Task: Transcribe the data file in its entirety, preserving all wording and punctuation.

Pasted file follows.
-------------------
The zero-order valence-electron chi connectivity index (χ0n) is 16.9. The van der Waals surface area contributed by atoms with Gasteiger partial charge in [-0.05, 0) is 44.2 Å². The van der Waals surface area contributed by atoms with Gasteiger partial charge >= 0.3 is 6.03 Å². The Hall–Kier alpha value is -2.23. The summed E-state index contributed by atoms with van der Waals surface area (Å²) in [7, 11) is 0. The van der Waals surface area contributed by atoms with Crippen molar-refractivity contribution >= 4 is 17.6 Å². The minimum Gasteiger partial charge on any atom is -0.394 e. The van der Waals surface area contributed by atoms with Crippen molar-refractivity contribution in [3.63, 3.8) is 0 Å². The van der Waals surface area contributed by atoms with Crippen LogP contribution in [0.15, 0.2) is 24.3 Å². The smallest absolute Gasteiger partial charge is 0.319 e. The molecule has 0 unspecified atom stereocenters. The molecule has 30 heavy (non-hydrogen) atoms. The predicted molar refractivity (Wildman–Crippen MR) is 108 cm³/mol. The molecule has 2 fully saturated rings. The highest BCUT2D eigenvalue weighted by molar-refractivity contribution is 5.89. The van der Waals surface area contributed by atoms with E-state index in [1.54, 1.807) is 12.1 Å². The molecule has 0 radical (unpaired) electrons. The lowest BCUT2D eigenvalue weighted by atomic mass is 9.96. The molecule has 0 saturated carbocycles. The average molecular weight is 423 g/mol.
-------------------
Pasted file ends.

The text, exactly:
The zero-order valence-electron chi connectivity index (χ0n) is 16.9. The van der Waals surface area contributed by atoms with Gasteiger partial charge in [-0.05, 0) is 44.2 Å². The van der Waals surface area contributed by atoms with Gasteiger partial charge >= 0.3 is 6.03 Å². The Hall–Kier alpha value is -2.23. The summed E-state index contributed by atoms with van der Waals surface area (Å²) in [7, 11) is 0. The van der Waals surface area contributed by atoms with Crippen molar-refractivity contribution >= 4 is 17.6 Å². The minimum Gasteiger partial charge on any atom is -0.394 e. The van der Waals surface area contributed by atoms with Crippen molar-refractivity contribution in [3.63, 3.8) is 0 Å². The van der Waals surface area contributed by atoms with Crippen LogP contribution in [0.15, 0.2) is 24.3 Å². The smallest absolute Gasteiger partial charge is 0.319 e. The molecule has 0 unspecified atom stereocenters. The molecule has 30 heavy (non-hydrogen) atoms. The predicted molar refractivity (Wildman–Crippen MR) is 108 cm³/mol. The molecule has 2 fully saturated rings. The highest BCUT2D eigenvalue weighted by molar-refractivity contribution is 5.89. The van der Waals surface area contributed by atoms with E-state index in [1.54, 1.807) is 12.1 Å². The molecule has 0 radical (unpaired) electrons. The lowest BCUT2D eigenvalue weighted by atomic mass is 9.96. The molecule has 0 saturated carbocycles. The average molecular weight is 423 g/mol.